FHR1 binding to C3b was analyzed by coating C3b or FHR1 (each 5 µg mL−1) to a microtiter plate for 1 h at 37 °C, blocked with blocking buffer I (200 μL) for 1 h 37 °C and incubated with FHR1 (10 μg mL−1) for 2 h at 37 °C. The ELISA was continued as described for MDA-LDL. Binding of recombinant human EMR2 to FHR1 was determined by immobilizing FHR1 (10 μg mL−1) or gelatin to a microtiter plate o. n. at 4 °C. Proteins were blocked with blocking buffer for 1 h at 37 °C, incubated with EMR2 (R&D Systems) or BSA (30 μg mL−1) for 2 h at 37 °C, and binding detected with polyclonal EMR2 antiserum (0.5 μg mL−1, R&D Systems, LOT CCOS011807A) in Cross Down Buffer and HRP-labeled polyclonal anti-sheep IgGs (Dako, LOT 00082910), each 1 h at RT. All steps included 3–5 wash steps with DPBS 0.05% Tween 20. Afterwards TMB (50 μL, eBioScience) was added and reaction was stopped with H2SO4 (2 M, Roth). The kinetics of FHR1 binding to EMR2 was measured via surface plasmon resonance technique using a Biacore 3000 instrument as described above. Different concentrations of FHR1 (125–2.000 nM) in PBS were used.
Ex vivo whole blood model
Blood was collected from healthy volunteers with FHR1 and ΔFHR1/3. Serum was separated from blood by centrifugation (2.000 × g, 10 min). RBCs were removed from whole blood by water lysis and centrifugation (2000×g, 10 min). Whole blood cells (7.5 × 105) were added to 12 mm Poly-l-lysine coated coverslips in a 24-well plate in RPMI medium (Lonza) supplemented with heat-inactivated FCS (10%) and ultra-glutamine 1 (2 mM, Lonza) and incubated for 2 h at 37 °C and 5% CO2 to allow to adhere to the coverslips. Other whole blood cells (7.5 × 105) from the same donor were incubated at 65 °C for 45 min to generate necrotic cells. The necrotic cells were incubated in NHS (100%) from the same donor and collected by centrifugation (2.000×g). Necrotic cells were resuspended in medium along with 10% NHS and were added to coverslips for adhering to the surface. Whole blood cells, necrotic cells and NHS from one donor were incubated for 1.5 h and reaction stopped by addition of paraformaldehyde (4%, Roth). Cells were permeabilized with saponin (0.1%, Sigma-Aldrich). Fc receptors of the cells were blocked with FcR Blocking Reagent (Miltenyi Biotec) and Duolink blocking solution (Sigma-Aldrich). Cells were then treated with monoclonal mouse FHR1 antibody11 (1:200) and polyclonal rabbit anti-EMR2 antiserum (Abcam, LOT GR152070-7) (1:200) or TGFβRI antibody (Sigma Aldrich, 211126) (1:200). PLA assay was performed according to manufacturer’s protocol provided with Duolink In Situ Red Starter Kit Mouse/Rabbit (Sigma-Aldrich). Images were captured using LSM 710 equipped with ZEN 2011. Fluorescent intensity of the images was calculated using Fiji software.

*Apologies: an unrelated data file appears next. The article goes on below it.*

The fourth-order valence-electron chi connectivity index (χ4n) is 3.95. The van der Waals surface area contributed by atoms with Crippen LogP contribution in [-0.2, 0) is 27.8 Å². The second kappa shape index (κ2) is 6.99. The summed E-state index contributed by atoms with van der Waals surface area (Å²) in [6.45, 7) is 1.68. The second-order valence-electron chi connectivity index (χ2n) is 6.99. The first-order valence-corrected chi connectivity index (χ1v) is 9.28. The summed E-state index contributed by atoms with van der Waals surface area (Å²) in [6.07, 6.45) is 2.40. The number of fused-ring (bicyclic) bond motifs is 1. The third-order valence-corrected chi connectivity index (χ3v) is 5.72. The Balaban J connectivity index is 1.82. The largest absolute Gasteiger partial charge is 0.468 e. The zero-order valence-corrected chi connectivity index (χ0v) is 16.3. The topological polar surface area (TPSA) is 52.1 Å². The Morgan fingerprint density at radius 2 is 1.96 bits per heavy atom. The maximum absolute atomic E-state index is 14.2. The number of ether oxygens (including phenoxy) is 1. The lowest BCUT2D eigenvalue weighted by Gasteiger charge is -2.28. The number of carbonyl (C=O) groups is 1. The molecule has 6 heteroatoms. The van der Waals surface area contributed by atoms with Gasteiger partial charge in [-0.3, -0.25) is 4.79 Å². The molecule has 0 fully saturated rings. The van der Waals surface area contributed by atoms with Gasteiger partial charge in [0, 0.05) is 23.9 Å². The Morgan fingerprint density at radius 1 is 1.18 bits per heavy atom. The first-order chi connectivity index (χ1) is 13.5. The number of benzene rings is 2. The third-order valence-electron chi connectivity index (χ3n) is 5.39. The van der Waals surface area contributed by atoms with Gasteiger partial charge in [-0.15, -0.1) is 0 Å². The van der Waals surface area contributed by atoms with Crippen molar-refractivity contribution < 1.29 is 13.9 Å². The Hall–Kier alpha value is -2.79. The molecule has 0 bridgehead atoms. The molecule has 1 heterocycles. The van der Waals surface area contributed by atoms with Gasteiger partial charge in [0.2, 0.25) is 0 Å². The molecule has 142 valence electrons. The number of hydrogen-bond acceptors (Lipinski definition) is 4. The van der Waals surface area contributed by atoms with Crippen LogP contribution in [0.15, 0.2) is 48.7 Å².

Replacement of FHR1 by FHR2 or FHR2DM
FHR1 SCR 1–2 (5 μg mL−1) was immobilized on a microtiter plate over night at 4 °C, incubated with NHS (5%) in DPBS for 1 h at 37 °C, and FHR2 or FHR2DM (0, 1, 5, or 15 μg mL−1) was added to each probe. FHR1 was detected by incubation with monoclonal antibody C1861 (1:1000) for 1 h at RT and FHR2DM with monoclonal FHR2 antibody60 and HRP-conjugated anti-mouse IgG (1:1000, Dako, LOT 20013032). All steps included 3–5 wash steps with DPBS, 0.05% Tween 20.
Patients with ANCA-associated necrotizing glomerulonephritis (n = 314) as diagnosed by kidney biopsies and PR3 and MPO antibodies and AS patients with acute coronary artery disease awaiting coronary artery bypass surgery were included in the cohort study. Blood and tissue samples from patients were collected and analyzed in this study. In addition, blood samples from healthy donors (n = 55) were collected as controls.